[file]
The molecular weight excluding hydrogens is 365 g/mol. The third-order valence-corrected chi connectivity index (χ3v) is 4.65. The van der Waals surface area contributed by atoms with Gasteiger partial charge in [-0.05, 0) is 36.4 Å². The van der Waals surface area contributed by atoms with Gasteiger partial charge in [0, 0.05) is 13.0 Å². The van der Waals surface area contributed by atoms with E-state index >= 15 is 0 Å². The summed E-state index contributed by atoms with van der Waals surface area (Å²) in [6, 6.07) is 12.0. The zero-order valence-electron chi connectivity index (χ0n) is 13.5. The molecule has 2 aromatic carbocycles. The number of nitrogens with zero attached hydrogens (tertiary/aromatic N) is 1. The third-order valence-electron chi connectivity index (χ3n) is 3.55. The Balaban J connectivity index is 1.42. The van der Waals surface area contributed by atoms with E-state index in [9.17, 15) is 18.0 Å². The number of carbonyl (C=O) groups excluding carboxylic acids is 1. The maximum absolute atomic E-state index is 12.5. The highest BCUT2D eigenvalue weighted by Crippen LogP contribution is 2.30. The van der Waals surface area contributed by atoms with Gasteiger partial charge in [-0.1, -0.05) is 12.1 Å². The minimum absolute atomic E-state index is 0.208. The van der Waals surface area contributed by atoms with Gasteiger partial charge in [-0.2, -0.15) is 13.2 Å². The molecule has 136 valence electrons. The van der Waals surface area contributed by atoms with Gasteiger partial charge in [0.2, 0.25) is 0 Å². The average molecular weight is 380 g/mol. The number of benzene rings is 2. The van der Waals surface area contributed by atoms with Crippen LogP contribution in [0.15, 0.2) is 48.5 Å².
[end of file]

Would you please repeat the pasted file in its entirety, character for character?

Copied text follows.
The molecular weight excluding hydrogens is 365 g/mol. The third-order valence-corrected chi connectivity index (χ3v) is 4.65. The van der Waals surface area contributed by atoms with Gasteiger partial charge in [-0.05, 0) is 36.4 Å². The van der Waals surface area contributed by atoms with Gasteiger partial charge in [0, 0.05) is 13.0 Å². The van der Waals surface area contributed by atoms with E-state index >= 15 is 0 Å². The summed E-state index contributed by atoms with van der Waals surface area (Å²) in [6, 6.07) is 12.0. The zero-order valence-electron chi connectivity index (χ0n) is 13.5. The molecule has 2 aromatic carbocycles. The number of nitrogens with zero attached hydrogens (tertiary/aromatic N) is 1. The third-order valence-electron chi connectivity index (χ3n) is 3.55. The Balaban J connectivity index is 1.42. The van der Waals surface area contributed by atoms with E-state index in [9.17, 15) is 18.0 Å². The number of carbonyl (C=O) groups excluding carboxylic acids is 1. The maximum absolute atomic E-state index is 12.5. The highest BCUT2D eigenvalue weighted by Crippen LogP contribution is 2.30. The van der Waals surface area contributed by atoms with Gasteiger partial charge in [-0.1, -0.05) is 12.1 Å². The minimum absolute atomic E-state index is 0.208. The van der Waals surface area contributed by atoms with Gasteiger partial charge in [-0.2, -0.15) is 13.2 Å². The molecule has 136 valence electrons. The van der Waals surface area contributed by atoms with Gasteiger partial charge in [0.2, 0.25) is 0 Å². The average molecular weight is 380 g/mol. The number of benzene rings is 2. The van der Waals surface area contributed by atoms with Crippen LogP contribution in [0.15, 0.2) is 48.5 Å².